The Quechee Club Welcomes Executive Chef J. Russell Bradshaw

Submitted 2 years ago
Created by
Anne Critchley Sapio

It doesn't feel like work if you love what you do, J. Russell Bradshaw explained after we met a few weeks after starting at the Quechee Club as the new executive chef. With a résumé of over 30 years as a chef and educator in clubs, hotels, and resorts all over the country, Chef Bradshaw comes to us well-seasoned and highly qualified.

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Most recently, he worked at a resort lodge in Northern Washington State where the town’s population was 400. The decision to leave that idyllic, rural spot was in part due to the distance from family, as well as the arduous and time-consuming task of traveling. “It was four hours to the nearest airport,” Chef Bradshaw says. “Plus, I realized we saw our sons only twice last year.” His aging mom in Connecticut was finding the travel tedious, as well.

So began the search to go east, which thankfully for the Quechee Club resulted in the executive chef position.

“It just felt good,” Chef Bradshaw says after visiting Quechee.

The appeal of Vermont

“This area they [promotional material] call rural feels metropolitan compared to our last post,” he says. Chef Bradshaw has lived and worked in wonderful cities north, south, east, and west: Washington DC, Charlottesville VA, Sarasota and Longboat Key in Florida, New Orleans, and Albuquerque NM. He likes winter, but sold his snowmobiles before moving to Vermont. “Perhaps I’ll get one next winter.” He no longer skis, yet he and his wife, Caroline, enjoy many outdoor activities, including exploring and camping.

Dining out and exploring local food sources is a pastime for the couple, and I asked him what kind of food he seeks on a night off. “We have enjoyed Yama’s on Main Street in Lebanon. They have really great Korean food,” he says. His work experiences across the country exposed him to many different cuisines like Southern, Asian, and  the flavors of the Southwest.

He’s also visited the Farmers Market in Woodstock and was impressed, especially with the selection of Vermont cheeses.  And he finds Jake’s and Singleton’s to be convenient and stocked with local produce and products, which is a plus.

His education in cooking started early

A member of the James Beard Foundation, he is certified by the American Culinary Federation as an executive chef, as well as a certified culinary administrator. Bradshaw got his formal training at the Culinary Institute of America in New York. The American Culinary Federation is the country’s largest organization for professional chefs. But his lessons in cooking started long before that. At 13 years old, he worked as a line cook in his native Connecticut.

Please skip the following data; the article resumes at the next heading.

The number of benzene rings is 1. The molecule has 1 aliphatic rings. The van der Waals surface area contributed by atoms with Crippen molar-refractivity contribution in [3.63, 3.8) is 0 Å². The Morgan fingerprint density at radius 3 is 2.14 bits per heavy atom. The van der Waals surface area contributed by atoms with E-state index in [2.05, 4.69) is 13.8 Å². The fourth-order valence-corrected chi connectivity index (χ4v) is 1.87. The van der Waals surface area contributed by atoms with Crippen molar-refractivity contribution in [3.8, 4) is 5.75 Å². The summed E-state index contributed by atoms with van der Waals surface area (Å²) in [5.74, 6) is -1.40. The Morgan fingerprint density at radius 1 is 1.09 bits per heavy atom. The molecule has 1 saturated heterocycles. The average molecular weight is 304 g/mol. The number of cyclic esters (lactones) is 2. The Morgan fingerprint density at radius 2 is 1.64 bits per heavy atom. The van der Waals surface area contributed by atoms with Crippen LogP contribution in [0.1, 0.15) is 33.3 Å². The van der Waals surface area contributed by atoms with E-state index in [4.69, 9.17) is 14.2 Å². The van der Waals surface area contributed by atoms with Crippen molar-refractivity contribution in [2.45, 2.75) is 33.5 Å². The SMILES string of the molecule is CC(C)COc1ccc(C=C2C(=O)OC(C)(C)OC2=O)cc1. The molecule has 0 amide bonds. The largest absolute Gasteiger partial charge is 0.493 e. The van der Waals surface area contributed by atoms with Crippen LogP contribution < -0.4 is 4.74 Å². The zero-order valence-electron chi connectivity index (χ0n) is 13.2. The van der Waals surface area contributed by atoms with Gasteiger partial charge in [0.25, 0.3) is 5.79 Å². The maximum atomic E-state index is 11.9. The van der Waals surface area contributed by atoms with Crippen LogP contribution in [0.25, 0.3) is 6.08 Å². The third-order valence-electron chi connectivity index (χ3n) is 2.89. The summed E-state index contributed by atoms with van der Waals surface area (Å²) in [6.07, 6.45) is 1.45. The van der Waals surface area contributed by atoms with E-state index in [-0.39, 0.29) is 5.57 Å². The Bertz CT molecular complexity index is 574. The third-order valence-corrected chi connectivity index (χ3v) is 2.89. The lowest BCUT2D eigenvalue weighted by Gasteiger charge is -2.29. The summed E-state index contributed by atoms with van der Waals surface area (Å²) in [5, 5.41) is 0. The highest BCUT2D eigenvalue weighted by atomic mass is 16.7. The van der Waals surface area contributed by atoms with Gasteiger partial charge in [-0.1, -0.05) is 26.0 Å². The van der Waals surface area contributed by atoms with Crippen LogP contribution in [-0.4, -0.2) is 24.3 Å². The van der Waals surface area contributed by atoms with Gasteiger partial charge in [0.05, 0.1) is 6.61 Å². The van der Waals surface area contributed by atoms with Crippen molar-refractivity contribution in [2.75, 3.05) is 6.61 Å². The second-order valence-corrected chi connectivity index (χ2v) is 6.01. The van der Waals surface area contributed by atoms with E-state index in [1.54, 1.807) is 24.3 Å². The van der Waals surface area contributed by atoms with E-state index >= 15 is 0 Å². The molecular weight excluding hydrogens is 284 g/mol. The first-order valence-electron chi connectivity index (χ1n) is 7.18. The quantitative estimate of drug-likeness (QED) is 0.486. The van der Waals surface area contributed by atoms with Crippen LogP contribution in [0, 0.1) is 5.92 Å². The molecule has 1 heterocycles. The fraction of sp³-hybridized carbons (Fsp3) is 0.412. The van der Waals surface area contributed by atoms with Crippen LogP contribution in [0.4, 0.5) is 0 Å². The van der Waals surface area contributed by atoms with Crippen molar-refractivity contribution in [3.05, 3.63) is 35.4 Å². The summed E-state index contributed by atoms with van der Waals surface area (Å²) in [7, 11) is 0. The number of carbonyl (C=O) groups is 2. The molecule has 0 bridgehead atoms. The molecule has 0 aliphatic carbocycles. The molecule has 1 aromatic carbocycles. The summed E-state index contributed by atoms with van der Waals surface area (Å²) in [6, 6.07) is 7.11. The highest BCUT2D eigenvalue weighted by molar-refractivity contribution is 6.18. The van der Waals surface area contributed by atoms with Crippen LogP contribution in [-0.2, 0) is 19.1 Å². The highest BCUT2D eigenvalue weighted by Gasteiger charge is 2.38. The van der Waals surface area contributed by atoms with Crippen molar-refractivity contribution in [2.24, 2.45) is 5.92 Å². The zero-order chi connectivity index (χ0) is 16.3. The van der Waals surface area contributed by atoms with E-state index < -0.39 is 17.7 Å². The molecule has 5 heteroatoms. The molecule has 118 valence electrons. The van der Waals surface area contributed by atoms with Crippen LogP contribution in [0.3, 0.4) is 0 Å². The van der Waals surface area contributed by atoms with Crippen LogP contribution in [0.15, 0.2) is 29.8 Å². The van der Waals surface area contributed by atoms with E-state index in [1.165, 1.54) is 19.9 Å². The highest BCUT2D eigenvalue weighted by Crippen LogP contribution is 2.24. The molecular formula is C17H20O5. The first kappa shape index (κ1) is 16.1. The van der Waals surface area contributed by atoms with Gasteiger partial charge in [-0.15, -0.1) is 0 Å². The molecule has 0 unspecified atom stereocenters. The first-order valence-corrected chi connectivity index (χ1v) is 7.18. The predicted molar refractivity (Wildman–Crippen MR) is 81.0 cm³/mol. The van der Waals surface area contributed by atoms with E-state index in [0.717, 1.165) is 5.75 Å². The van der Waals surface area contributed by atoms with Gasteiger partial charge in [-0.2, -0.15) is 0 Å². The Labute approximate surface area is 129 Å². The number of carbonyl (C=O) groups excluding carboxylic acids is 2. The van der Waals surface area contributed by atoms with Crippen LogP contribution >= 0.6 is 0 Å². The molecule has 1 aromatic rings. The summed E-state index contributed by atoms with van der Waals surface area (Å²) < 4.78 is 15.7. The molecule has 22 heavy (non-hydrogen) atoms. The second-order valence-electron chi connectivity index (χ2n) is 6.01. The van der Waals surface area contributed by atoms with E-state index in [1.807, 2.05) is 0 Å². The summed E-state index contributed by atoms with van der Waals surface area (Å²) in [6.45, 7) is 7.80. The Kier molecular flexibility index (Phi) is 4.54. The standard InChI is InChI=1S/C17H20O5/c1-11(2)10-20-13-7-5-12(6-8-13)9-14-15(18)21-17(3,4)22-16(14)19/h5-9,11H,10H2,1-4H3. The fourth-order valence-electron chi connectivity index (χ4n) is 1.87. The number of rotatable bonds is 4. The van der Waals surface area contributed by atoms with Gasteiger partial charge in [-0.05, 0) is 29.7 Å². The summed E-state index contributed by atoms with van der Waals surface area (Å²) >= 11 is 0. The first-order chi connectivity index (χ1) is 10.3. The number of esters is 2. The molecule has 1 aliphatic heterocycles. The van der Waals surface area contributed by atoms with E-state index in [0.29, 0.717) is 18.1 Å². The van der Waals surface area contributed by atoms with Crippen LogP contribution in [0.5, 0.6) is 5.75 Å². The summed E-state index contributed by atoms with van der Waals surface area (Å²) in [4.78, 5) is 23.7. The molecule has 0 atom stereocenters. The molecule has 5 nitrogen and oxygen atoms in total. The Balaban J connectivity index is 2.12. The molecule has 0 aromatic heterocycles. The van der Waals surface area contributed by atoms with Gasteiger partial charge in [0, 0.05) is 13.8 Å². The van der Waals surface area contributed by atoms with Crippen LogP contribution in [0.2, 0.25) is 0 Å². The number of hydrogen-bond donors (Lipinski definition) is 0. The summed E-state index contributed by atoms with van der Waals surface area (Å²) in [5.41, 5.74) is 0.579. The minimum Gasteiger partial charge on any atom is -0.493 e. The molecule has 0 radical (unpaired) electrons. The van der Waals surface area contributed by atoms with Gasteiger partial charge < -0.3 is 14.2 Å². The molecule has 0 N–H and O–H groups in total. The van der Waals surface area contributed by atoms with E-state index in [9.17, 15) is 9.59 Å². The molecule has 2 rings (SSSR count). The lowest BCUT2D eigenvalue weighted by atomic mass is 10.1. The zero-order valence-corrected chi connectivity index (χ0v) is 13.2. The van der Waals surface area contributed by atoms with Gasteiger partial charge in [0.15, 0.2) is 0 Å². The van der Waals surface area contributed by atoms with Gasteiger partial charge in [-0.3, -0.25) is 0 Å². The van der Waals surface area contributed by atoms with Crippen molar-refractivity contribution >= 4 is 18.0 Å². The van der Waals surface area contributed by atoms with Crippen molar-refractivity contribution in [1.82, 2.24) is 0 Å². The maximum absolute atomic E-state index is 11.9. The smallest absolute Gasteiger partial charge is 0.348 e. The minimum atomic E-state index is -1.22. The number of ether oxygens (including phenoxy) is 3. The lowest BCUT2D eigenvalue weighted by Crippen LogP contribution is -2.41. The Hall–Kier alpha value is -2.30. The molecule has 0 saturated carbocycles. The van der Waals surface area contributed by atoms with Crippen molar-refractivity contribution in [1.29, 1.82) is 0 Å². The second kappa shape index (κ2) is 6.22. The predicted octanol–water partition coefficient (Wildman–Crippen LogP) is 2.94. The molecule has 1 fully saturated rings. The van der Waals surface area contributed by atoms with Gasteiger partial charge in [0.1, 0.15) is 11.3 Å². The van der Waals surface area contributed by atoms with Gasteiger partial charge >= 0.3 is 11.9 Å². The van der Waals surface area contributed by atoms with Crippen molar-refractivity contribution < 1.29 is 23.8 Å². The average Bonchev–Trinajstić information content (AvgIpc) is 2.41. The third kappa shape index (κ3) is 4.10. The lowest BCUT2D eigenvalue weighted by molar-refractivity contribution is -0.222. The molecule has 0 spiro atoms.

“Not too many people were interested in becoming a chef when I first started in the eighties,” Chef Bradshaw says. Despite many challenges during his career, he’s never turned back.

In each position, Chef Bradshaw keeps learning and keeps teaching. His belief is that what matters most is not what he accomplishes in the kitchen, but what he inspires others to achieve. He has been involved in culinary programs in advisory as well as hands-on roles, including maintaining and strengthening the culinary apprentice program in Washington State.

Settling into Quechee

Michelle Dougherty, Quechee’s club manager, will attest to Chef Bradshaw’s dive into teaching. “Chef Bradshaw is fabulous. The staff loves his positive input,” she says, and adds, “He’s got the kind of skills and experience that we need, and he can manage and administer. We are so lucky to have him. He just gets it,” she says.

He wants to start an apprentice chef program at the Quechee Club, which he explains will take some time and research. There’s already interest from some employees about apprenticing with him to become chefs.

The new chef has already added his mark to the menu at Davidson’s, the main restaurant at the Quechee Club. To showcase the Vermont cheeses he describes as “soft with big flavor,” he created a new appetizer. He’s also added a crab-stuffed shrimp appetizer and a veal entrée, to name a few of the changes. “I tend towards food that is bold and low fat,” he says.

Chef Bradshaw wants members to know that he’s always interested in hearing from them regarding their meal choices and general experience dining at the Quechee Club.


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